Lois Combs Weinberg’s oldest son didn’t learn to read in first grade. He still couldn’t read in second grade. Or in third grade either. In fact, he was 9 years old before he was diagnosed with the learning disorder dyslexia.
On this weekend’s edition of Connections on KET, Weinberg discussed how that journey fueled her passion for education and helping students who face similar learning challenges.
Weinberg reports that about 10 percent to 20 percent of children have a learning disorder such as dyslexia, dyscalculia (which makes learning math difficult), or dysgraphia (which affects handwriting and motor skills). She says students with these disorders face a greater risk of dropping out of school and entering the juvenile justice system.
“If you can’t read, you can’t perform [and] you can’t achieve,” Weinberg says.
Working to Help All Students with Learning Challenges
Those facts and her own experiences trying to find help for her son inspired her efforts to create services for children with learning disorders. She studied a community-based program for dyslexic children in Louisville, and then brought those techniques to back to Knott County, where she and her family lived.
Seeing the importance of early diagnosis of learning disorders and a lack of teaching standards to help those students in the classroom, Weinberg lobbied for passage of House Bill 69 in the 2012 Kentucky General Assembly. That law laid out screening and intervention strategies as well as curricula guidelines for children with learning differences. Weinberg also founded a dyslexia program at the Hindman Settlement School and has served as executive director of a non-profit group called IDEA, or the Institute for Dyslexia Education in Appalachia.
Funding Remains an Issue
Despite her efforts and an increasing number of private programs, Weinberg says many parents still have trouble finding help for their children with dyslexia.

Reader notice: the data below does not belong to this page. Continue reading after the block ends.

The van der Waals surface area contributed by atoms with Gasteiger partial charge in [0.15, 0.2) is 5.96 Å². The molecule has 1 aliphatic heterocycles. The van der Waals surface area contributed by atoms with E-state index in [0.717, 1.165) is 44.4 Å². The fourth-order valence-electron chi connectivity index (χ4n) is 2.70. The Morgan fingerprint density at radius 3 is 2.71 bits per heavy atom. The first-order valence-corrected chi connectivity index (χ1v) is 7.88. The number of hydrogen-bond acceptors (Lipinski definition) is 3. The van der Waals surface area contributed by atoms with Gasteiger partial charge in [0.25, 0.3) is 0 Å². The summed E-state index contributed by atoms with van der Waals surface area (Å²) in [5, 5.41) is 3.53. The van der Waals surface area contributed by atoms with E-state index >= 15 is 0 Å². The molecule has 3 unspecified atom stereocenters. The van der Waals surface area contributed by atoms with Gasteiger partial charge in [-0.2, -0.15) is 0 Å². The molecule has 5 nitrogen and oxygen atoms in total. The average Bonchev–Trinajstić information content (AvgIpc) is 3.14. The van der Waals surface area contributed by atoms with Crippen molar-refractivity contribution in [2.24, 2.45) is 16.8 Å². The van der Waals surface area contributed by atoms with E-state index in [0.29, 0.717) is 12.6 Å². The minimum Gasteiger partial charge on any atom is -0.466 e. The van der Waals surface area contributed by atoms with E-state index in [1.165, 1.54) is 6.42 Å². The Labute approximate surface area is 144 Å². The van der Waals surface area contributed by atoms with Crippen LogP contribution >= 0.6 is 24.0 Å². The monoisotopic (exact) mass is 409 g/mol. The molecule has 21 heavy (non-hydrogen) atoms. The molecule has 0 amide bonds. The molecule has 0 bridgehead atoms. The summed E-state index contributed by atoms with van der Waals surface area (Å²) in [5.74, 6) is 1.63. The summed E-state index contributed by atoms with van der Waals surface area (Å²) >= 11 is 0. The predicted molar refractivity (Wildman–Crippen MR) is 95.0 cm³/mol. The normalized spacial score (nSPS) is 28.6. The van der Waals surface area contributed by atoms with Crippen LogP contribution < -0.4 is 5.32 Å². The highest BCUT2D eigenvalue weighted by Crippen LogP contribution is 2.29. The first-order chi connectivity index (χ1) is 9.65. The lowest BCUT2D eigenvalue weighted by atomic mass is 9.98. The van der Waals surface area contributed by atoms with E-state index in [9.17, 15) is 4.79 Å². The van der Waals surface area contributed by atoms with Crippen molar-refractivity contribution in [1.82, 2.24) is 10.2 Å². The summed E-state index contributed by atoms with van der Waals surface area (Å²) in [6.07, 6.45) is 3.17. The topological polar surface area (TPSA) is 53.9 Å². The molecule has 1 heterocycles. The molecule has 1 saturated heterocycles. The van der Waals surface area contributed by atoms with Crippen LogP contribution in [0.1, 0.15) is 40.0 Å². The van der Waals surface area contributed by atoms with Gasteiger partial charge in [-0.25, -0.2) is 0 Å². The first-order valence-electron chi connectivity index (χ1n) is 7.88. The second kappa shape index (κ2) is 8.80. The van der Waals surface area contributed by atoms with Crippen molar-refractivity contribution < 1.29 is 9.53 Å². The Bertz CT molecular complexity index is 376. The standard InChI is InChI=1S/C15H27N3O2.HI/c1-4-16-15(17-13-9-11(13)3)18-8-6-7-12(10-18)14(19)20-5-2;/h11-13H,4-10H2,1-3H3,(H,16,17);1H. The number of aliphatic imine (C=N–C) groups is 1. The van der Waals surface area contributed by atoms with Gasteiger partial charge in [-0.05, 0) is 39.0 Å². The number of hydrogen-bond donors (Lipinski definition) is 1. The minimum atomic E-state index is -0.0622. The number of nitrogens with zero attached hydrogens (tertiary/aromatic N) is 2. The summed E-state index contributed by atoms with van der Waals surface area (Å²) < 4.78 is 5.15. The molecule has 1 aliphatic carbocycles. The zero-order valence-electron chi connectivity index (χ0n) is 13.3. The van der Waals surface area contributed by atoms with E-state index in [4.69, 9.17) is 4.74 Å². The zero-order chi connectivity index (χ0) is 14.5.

“I’m convinced that many of the home-schoolers, many of the private schoolers are students who have not received the specific instruction they need,” Weinberg speculates, ”and the parents find alternatives.”
Weinberg attributes Kentucky’s continued shortcomings in these areas to inadequate state funding for early education. She advocates for screening children as soon as they enter preschool, saying the sooner a child with a learning issue is diagnosed and given remedial assistance, the more likely the child is to have a normal academic career and avoid trouble later in life.
“So it’s a matter of ‘you pay up front in preschool or you pay in double-pay or triple-pay later in life,’ ” Weinberg says.
A Family History with Education
You could say Weinberg has a genetic predilection for education advocacy. Her grandmother was a teacher in Clay County. Her father, Bert T. Combs, worked his way through college and law school to become a Kentucky governor, and later brought the lawsuit that led to the Kentucky Education Reform Act of 1990. And Weinberg has served on the University of Kentucky Board of Trustees, the Council on Postsecondary Education, and the Prichard Committee for Academic Excellence.
She says she’s pleased with the gains public schools have made in the state since KERA, even though she argues the system still needs more overall funding. And she’s encouraged by the growth of Kentucky’s community college system after the higher education reforms passed in 1997. Weinberg says she’s also eager to see how the Shaping Our Appalachian Region (SOAR) initiative will benefit education in eastern Kentucky, where many school districts still face serious economic challenges.
“When you look at the history where my grandmother was in early 1920s, and where the road system stood, the health care system, the educational system, we have made tremendous progress,” Weinberg says. “Now where we get measured is how much farther we have to go.”